With the pandemic state of emergency scheduled to end in a week, and thousands of renters left without eviction protections, the LA City Council voted unanimously to expand tenants’ rights. The move especially affects, but is not limited to, people renting units built after 1978, which don’t automatically come with tenant protections because they aren’t “rent-stabilized.”
During the pandemic, “landlords could file evictions for pretty much any reason in courts, but because of the [pandemic] tenant protections, tenants did have defenses against those evictions,” says Kyle Nelson, a postdoctoral fellow who studies housing at UCLA.
The protection of most significance being made permanent by the council is “just cause,” which requires a landlord to have a justifiable reason to evict someone. Previously, “just cause” protections were only guaranteed in rent-stabilized units.
But despite the pandemic tenant protections, some of which are now being codified into law, almost 55,000 evictions were filed in LA between March 2020 and December 2022, undoubtedly contributing to the city’s growth in unhoused residents during the pandemic.
“Evictions make it more likely that folks are going to become homeless,” explains Nelson. “Living in a housing market as expensive as Los Angeles, it's pretty safe to assume that the people that got evicted aren't going to be able to afford housing in LA County, at least in the neighborhoods that they were evicted from.”
In addition to “just cause” protections, tenants will also be allowed to continue to house unauthorized people or pets until February 2024; tenants have a timeline to pay back rent that’s owed to landlords; tenants cannot be evicted for owing less than one month’s rent; and they will be given relocation expenses if they are forced to move out due to a big rent increase. In spite of these permanent protections, Nelson says evictions will continue.
“None of these protections…are going to prevent tenants from ending up in housing court,” Nelson predicts. “The most common outcome in eviction court is that tenants default. And default means that tenants don't file the answer to their landlord’s lawsuit within the mandated five-day period. And this means that tenants lose their cases before they even get to court.”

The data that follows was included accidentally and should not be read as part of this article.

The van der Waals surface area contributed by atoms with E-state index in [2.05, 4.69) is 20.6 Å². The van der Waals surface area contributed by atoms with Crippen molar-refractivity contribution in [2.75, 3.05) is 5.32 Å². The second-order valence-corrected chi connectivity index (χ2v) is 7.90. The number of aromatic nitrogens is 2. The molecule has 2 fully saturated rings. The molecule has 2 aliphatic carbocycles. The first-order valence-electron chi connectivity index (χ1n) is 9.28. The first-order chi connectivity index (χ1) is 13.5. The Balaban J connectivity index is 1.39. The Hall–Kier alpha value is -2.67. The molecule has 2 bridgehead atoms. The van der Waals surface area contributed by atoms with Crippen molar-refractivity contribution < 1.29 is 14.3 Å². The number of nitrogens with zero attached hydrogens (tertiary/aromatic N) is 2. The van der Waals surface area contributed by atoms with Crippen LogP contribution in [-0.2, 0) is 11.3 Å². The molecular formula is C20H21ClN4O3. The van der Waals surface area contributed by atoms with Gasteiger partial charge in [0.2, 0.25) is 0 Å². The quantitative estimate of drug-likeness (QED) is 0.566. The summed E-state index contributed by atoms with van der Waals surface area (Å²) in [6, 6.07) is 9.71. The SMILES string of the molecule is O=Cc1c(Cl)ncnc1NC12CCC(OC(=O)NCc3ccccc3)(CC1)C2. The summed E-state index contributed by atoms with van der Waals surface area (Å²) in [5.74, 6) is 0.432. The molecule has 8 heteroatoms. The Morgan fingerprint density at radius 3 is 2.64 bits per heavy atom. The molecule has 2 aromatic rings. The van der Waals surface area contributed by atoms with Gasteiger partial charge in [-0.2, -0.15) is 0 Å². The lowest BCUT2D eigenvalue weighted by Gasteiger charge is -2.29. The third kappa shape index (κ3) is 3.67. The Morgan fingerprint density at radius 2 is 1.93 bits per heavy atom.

It’s because of this reality that Nelson recommends anyone facing eviction to seek legal counsel immediately. He cites the tenant power toolkit as a resource to help initiate their legal defense, as well as the group Stay Housed LA, which may be able to provide a lawyer. And for tenants not facing eviction but wanting to educate themselves on the overlapping patchwork of city, county, state, and federal regulations for their rental, a City of LA website called ZIMAS can provide useful information, says Nelson.
“You can see when [your rental] was built, so you can get a sense of whether or not your unit is covered by the LA rent stabilization ordinance.”
ZIMAS showed Nelson that despite his address being in Culver City, his rental unit was actually covered by the City of LA’s laws. Even housing researchers struggle to make sense of the confusing circumstances that come with being a renter.
UPDATE: The LA City Council has reopened discussions on two renter protections thought to have been unanimously passed. They involve relocation assistance if the tenant can’t pay high rent increases, and a one-month grace period before a tenant can get evicted for missing rent. It is unclear if these will be approved by the Council before the Covid-eviction protections end January 31st, 2023.